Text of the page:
The recent news story about the World Health Organization's WHO’s International Agency for Research on Cancer (IARC) determination that glyphosate is "probably" (their use of the word) a carcinogen has generated a great deal of conversation about potential health concerns of glyphosate. It is important to note that the IARC does not conduct their own research; rather, the IARC reviews published research. Numerous scientists and government agencies around the world have suggested that IARC's interpretation of some of the research (which lead to their declaration that glyphosate is a probable carcinogen) was flawed - or that some of the research they reviewed was perhaps flawed, biased, or even discredited by other scientists. For example, one of the studies that the IARC relied heavily upon has been so discredited (referred to as the Seralini study) by other scientists that the author was forced to retract it from the journal in which it was published.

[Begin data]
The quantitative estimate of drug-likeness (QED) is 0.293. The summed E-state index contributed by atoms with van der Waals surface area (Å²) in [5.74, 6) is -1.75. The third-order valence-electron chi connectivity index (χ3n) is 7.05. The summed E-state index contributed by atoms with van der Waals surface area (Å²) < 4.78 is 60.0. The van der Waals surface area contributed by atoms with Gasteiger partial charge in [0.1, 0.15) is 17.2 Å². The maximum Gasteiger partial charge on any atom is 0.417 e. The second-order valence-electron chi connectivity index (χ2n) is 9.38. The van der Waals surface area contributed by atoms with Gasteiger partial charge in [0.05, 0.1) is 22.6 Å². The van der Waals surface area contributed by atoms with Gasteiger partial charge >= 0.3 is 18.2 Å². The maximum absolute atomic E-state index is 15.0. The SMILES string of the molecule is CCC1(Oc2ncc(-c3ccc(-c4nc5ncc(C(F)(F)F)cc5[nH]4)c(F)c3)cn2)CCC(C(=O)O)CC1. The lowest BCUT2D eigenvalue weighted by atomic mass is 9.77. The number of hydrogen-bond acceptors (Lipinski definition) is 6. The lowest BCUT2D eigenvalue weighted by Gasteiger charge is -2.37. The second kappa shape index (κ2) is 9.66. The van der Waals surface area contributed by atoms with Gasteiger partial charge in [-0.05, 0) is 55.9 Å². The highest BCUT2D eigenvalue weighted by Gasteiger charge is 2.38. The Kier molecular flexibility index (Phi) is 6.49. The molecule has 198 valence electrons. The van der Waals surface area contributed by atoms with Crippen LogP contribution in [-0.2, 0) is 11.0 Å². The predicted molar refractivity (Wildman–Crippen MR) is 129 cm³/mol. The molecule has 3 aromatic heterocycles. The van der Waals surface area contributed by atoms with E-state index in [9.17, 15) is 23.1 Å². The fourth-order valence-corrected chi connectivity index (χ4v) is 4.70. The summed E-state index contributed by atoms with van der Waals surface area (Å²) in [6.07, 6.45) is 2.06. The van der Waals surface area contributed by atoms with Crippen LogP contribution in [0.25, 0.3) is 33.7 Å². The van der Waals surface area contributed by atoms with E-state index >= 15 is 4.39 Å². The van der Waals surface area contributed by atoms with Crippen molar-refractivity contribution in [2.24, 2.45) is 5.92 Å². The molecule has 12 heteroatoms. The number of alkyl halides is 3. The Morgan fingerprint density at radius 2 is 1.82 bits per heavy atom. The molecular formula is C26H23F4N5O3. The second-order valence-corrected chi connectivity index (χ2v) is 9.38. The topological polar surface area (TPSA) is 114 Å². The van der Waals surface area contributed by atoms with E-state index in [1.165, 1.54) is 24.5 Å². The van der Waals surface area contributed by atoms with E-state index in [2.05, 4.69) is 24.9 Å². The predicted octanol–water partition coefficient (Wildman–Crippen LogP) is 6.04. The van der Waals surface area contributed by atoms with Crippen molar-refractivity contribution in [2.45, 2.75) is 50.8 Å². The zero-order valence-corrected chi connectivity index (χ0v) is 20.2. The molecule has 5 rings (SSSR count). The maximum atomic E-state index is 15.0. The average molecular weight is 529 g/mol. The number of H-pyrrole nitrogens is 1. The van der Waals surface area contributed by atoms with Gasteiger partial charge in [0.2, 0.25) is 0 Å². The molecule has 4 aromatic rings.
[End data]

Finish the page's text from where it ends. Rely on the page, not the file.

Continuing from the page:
For some other scientific opinions on the IARC's proclamation on the potential for glyphosate to be carcinogenic, I would suggest this website:
CSU Extension can not (and will not) use information from groups like Beyond Pesticides because they do not present information in an unbiased fashion. They are openly unapologetic in their opposition to the use of all pesticides - even if the preponderance of research suggests that there are safe ways to use those pesticides for agriculture or in your own backyard. We base our landscape management recommendations on research that has been conducted at universities and by independent agencies - the results of which are then peer-reviewed for publication. While the peer review process does not work perfectly - and some biased or poorly performed research occasionally makes its way to publication - the overwhelming majority of peer-reviewed, published research can be viewed with confidence.